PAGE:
The Laura Ingalls Wilder travel season is winding down and I’ve reached my 60th numbered Trundlebed Tales episode. In honor of this I’m going to finally do the special program that I’ve talked about doing in my Laura Ingalls Wilder monthly updates all summer. This is going to be a call in show where people can call in and share their favorite tip or discovery on any Laura related trip. This is taking a risk. I’ve reserved 60 minutes for the show and I don’t know if anybody will call in, but let’s try it and see what happens.

What Kind of Tips Am I Looking For?

I’m calling on fans and hope we get a lot of response. As people start planning their Laura Ingalls Wilder trips for next year we

Pepin Laura Days

Pepin Laura Days

want to give them the best advice and we’re counting on YOU! Call in and give your best Laura related travel tip. Which route do you take? What’s your favorite Laura trip related discovery? Is there a cool store everyone should visit? Where’s the best play to stay? Which homesites are best for adults only? Which homesites are best with kids? Single stop or big circle route? Should you do back to back pageants? Favorite non-related place to stop on way to homesite. Plus any related tip or hint you can think up.

When Is It?

Don’t worry, there’s plenty of time to think up your hint. The episode is scheduled for Thurs., October 30th, 2014 9 pm ET, 8 pm CT, 7 pm MT, 6 pm PT.

How Do I Participate?

Please call in at: Call in (714) 242-5253 or toll free 1-877-633-9389.  If you only call in once this year, this is the episode to do it. I’d prefer if you’d call in because it makes a more interesting show, but if you can’t call you can ask your questions in the chatroom while you live stream the episodes or you can tweet me @trundlebedtales or you can message Trundlebed Tales on Facebook or you can e-mail me at info@trundlebedtales.com. Just be sure to get that tip in.

You can also listen by streaming live or later:
http://www.blogtalkradio.com/trundlebedtales/2014/10/31/ep-60-travel-tips-for-laura-ingalls-wilder-vacations

Or download it for free on iTunes afterwards:
http://itunes.apple.com/podcast/trundlebedtales-blog-talk/id412309121

Sarah S. Uthoff is the main force behind Trundlebed Tales fighting to bring the History, Mystery, Magic and Imagination of Laura Ingalls Wilder and other greats of children’s literature and history to life for a new generation.Attend one of her programs, schedule one yourself, watch her videos, listen to her podcast, and find her on FacebookTwitterGoogle+, LinkedIn, and Academia.edu. She is currently acting President of the Laura Ingalls Wilder Legacy and Research Association. Professionally she is a reference librarian at Kirkwood Community College and director of the Oxford (Iowa) Public Library.

Sloo and Slough aka Emily of Deep Valley

October 14, 2014

My beautiful picture A version of this was originally published on Beyond Little House.

Pronounce It Sloo or Sl-wow

When I was in De Smet, South Dakota one summer, although this happens almost every time I go, I was talking about the Big Slough and how you pronounce it. You get people who pronounce slough rhymes with moo and slough rhymes with cow. As always a quote from Emily of Deep Valley popped into my head. Emily of Deep Valley is by Maud Hart Lovelace.

Maud Hart Lovelace and Betsy-Tacy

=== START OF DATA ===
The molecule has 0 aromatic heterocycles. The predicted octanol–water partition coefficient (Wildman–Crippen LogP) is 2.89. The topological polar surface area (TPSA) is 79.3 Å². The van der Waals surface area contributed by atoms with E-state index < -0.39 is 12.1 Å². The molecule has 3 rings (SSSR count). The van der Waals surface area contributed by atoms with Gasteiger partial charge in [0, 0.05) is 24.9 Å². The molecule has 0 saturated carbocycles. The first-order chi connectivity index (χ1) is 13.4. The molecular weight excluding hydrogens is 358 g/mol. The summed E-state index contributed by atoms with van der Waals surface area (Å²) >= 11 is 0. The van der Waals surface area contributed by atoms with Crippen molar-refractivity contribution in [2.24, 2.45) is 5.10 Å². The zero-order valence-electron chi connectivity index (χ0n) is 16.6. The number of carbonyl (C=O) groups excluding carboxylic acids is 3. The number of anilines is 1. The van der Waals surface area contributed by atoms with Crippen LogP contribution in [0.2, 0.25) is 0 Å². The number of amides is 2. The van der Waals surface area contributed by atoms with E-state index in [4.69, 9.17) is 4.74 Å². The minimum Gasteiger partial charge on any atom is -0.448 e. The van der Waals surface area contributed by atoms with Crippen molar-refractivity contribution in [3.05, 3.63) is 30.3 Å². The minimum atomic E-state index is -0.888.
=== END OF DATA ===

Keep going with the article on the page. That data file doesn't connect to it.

Lovelace is most famous for her Betsy-Tacy books that were loosely based on her life growing up in Mankato, Minnesota. Her childhood home and the home belonging to her inspiration for Tacy have been purchased by the society and restored in appearance to when Maud/Betsy would have lived there. There is talk about getting Tib’s house (the other lead character in the books) as well which is on the next street. Places out of these books really exist, much as they do for Laura and other places from the books have been created by fans. The fan organization, the Betsy-Tacy Society is extremely well organized and puts on a very professional conference. Most fans love the main cycle of Betsy-Tacy books best (they are now all back in print so you can read them for yourself), but the one with a special place in my heart is Emily of Deep Valley, a sort of sequel to the side. Emily doesn’t appear in the other Besty-Tacy books, she’s several years younger than Betsy, but the Betsy-Tacy-Tib characters do make a rather large cameo appearance in Emily. I loved it because it’s such a beautiful picture of large town life at the time when high schools were becoming common. It’s a lovely little epoch until the Great War brings it all down, but in their Edwardian time bubble they can’t know that. I also admire Emily’s spirit and her plans which, due to her grandfather’s needs and old-fashioned perceptions, can’t include college. It was Emily I loved.

The Big Slough Or You Say Tomato

But to get back to De Smet and the Big Slough, other fans I talked to said they had the same thing happen to them. Hearing people refer to slough, as sl-wow instead of sloo also reminded them of Emily. It’s so nice to be with people who understand you. I hope you can make your own trip to De Smet and experience it for yourself.

Oh, and the other thing a slough reference makes pop into my head is Cherry Jones reading Farmer Boy. Jones, clearly not a farm girl, says hay mow (rhymed with row) instead of hay mow (rhymes with now). Every time I listen to it, I spend the whole time I listen to Farmer Boy automatically correcting her. Now you can too. ;-)

Lovelace, Maud Hart. Emily of Deep Valley. New York: Harper Trophy, 2000. ISBN 0064408582

“The Deep Valley slough, pronounced sloo, was the marshy inlet of a river. When Emily had first read Pilgrim’s Progress, after finding it mentioned in Louisa M. Alcott’s Little Women, she had pronounced the Slough of Despond sloo, too. She had called it sloo until Miss Fowler had told her in English class that Bunyan’s Slough rhymed with “how.” Miss Fowler had made the correction in a casual unembarrassing way, putting her emphasis on the fact that Emily alone, out of the class, had read Pilgrim’s Progress.” pp.15-16.